In each example, the parents and guardians – like the parents and guardians of struggling teens everywhere – did their best to raise happy, well-adjusted children who felt loved and secure.1 From infancy, they talked to their children, showed them love, gave them consistent discipline, said bedtime prayers, read to them, monitored how much television they watched and with whom they played, went to parent-teacher meetings on open school nights, read parenting books, talked with other parents for problem-solving ideas, and asked their pediatricians for advice. When things got tough, these parents attended meetings with school staff and administrators, had their children evaluated to determine whether they had special needs, arranged for their children to receive mental health counseling, agreed to have their children try medications their psychiatrist recommended, went to family therapy and marriage counseling to improve communication and parenting skills, enrolled their children in outpatient substance abuse counseling programs, admitted their children to inpatient psychiatric facilities, lost sleep, cried, and prayed. These parents received so much advice – some consistent and some contradictory – that their heads began to spin: "Be firmer!" "Don’t be so rigid and demanding!" "Be gentler." "Stand your ground!" "Try to listen and be more supportive." No wonder these parents felt uncertain, confused, off balance, blamed – and raw.
Parents of struggling teens can find and receive help. Over time, struggling teens and their families can make great progress, although the road can be long and hard. The key challenge, for many, is knowing where to begin and what to do next – where to turn in times of crisis. When crises emerge, most parents of struggling teens scramble frantically for information and assistance, grasping for help that turns out to be fragmented and uncoordinated. This book is for them.
This guide is designed to provide parents of struggling teens, as well as the professionals who work with them, with a concise overview of issues they are likely to face, the range of available services and programs, practical strategies for finding the right services and programs, and advice about how to cope with a struggling teen.
Who Is a Struggling Teen? Warning Signs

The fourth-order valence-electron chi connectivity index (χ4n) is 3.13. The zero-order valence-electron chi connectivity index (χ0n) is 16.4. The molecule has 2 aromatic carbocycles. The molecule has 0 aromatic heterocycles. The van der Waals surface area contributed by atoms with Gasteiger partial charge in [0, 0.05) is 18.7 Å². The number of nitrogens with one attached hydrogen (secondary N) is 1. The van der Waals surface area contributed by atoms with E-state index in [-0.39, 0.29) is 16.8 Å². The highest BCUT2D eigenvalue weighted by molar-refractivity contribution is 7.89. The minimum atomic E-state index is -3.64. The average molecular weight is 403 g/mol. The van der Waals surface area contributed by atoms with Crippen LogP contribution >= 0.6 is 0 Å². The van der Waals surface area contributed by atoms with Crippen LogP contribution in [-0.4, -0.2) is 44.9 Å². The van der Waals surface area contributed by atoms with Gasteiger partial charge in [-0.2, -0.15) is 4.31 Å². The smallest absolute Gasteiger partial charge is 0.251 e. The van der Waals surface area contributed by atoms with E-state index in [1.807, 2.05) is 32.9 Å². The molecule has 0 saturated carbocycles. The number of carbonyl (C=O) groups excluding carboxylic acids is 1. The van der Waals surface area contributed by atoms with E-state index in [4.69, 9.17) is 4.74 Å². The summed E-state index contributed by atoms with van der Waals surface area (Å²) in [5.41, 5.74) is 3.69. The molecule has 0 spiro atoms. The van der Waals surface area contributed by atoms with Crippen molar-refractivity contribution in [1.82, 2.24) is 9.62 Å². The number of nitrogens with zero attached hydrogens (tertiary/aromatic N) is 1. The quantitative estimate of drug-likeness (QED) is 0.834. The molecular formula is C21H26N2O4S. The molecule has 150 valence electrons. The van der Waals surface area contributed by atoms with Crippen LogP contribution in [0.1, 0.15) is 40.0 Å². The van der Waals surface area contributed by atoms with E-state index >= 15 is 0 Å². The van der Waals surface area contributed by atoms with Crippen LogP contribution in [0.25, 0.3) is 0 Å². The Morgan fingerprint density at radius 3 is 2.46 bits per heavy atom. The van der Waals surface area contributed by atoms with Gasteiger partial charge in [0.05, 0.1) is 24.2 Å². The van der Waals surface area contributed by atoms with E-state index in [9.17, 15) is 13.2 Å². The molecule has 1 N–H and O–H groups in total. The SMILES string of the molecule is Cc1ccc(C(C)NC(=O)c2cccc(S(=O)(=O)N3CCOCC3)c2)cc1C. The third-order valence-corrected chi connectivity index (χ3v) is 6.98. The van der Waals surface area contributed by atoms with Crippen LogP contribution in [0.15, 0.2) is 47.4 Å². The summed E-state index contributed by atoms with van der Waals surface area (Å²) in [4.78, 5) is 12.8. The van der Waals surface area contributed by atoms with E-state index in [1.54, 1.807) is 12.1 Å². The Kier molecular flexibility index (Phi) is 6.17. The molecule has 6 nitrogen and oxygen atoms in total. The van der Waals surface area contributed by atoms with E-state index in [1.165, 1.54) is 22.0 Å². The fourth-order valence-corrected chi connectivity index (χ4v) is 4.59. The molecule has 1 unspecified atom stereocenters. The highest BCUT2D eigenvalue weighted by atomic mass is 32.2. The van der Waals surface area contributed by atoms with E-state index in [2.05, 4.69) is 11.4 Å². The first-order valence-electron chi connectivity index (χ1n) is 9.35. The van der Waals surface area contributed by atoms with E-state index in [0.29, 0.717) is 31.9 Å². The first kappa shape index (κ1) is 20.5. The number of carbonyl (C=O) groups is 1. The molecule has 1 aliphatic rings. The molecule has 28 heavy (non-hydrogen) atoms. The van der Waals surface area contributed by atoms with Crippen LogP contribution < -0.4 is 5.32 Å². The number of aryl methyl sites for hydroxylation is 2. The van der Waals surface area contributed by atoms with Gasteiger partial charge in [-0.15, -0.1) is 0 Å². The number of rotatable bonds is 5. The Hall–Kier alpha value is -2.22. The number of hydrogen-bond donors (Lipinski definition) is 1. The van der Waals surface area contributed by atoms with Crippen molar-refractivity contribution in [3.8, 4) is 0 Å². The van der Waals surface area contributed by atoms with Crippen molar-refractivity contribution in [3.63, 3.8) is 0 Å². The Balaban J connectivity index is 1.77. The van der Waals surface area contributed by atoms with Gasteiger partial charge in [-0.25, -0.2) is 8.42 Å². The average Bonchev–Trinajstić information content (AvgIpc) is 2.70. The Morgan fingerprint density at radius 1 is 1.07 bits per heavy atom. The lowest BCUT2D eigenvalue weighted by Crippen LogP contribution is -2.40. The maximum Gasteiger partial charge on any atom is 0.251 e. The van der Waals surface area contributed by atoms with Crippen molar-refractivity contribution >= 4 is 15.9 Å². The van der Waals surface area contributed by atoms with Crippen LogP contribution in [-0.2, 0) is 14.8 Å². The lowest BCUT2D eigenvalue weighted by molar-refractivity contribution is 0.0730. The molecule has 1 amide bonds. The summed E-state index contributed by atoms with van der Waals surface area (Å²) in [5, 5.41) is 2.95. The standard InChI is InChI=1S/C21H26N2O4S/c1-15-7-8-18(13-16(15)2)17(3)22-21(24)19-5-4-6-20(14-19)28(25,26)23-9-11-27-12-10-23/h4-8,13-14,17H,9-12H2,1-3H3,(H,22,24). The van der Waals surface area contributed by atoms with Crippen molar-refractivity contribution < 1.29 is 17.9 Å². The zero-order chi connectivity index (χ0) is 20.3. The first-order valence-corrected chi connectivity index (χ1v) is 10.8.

The term struggling teen describes youths who show signs of distress, some subtle and some obvious. Common warning signs include the following behaviors:
Isolation and withdrawal: Most teens withdraw from parents, but some sink into themselves too far. They may feel profoundly alone and alienated, unable to connect with any safe adult. They crave friendships but feel too demoralized and fearful to reach out to others or respond to friendly overtures. Many struggling teens have poor self-image and little confidence. They doubt that they can be competent and successful, and they become increasingly cut off from school, family, and friends. These teens are easy prey for involvement with "the wrong crowd" because of their hunger to belong.
School failure and truancy: Many struggling teens perform poorly in school. Some were strong students in grade school but became discouraged and alienated from academics in middle school or high school. Other teens have difficulty with school their entire lives because of learning disabilities, mental health issues, difficult home lives, or school environments that are hostile, unresponsive, racist, and non-nurturing.
Defiance toward authority: Many struggling teens refuse to obey rules laid down by parents, teachers, the police, and other authority figures. They may refuse to obey rules at home, cheat on school assignments, and become involved in delinquent activity (for example, shoplifting, reckless driving, and drug use). They may be suspended or expelled from school, chronically truant, or in trouble with the police.
Running away from home: Teens may run away from home to escape conflict with their parents, assert their independence, avoid the consequences of breaking rules, or flee their own distressing emotions.
Choosing the "wrong" friends: Teens normally seek solace from peers. Struggling teens have a knack for finding other struggling teens. These friends, who themselves are having a difficult time, engage the teen in high-risk behaviors, such as drug and alcohol use, sex, and delinquency.
Impulsive behavior: Teens who hang out with other struggling teens sometimes engage in high-risk and impulsive behaviors such as speeding, shoplifting, using drugs and alcohol, and having unprotected sex. They may have a "devil-may-care" attitude and take chances because they feel invulnerable and believe they have everything under control. Teens who abuse drugs and alcohol are even more likely to engage in impulsive behavior because of their impaired judgment.
Getting in trouble with the law: Struggling teens may break the law, ranging from committing crimes against property (for example, spray-painting graffiti, turning over gravestones, stealing cars) to committing violent crimes (for example, assault, robbery, rape).
Depression: A significant percentage of struggling teens show signs of depression. Common symptoms include poor appetite or overeating; difficulty with sleep (insomnia, premature awakening, or sleeping too much); low energy and fatigue; low self-esteem; poor concentration; difficulty making decisions; feelings of hopelessness, guilt, and worthlessness; and irritability.
Abusing alcohol or drugs: Many struggling teens experiment with or abuse alcohol or drugs, including marijuana, methamphetamines, cocaine, heroin, or medications. Teens who are abusing substances may experience a persistent desire for the substance; difficulty cutting down or controlling consumption despite negative consequences; frequent intoxication; withdrawal symptoms; impaired school, job, or social functioning; and a need for increased amounts of the substance to achieve a "high."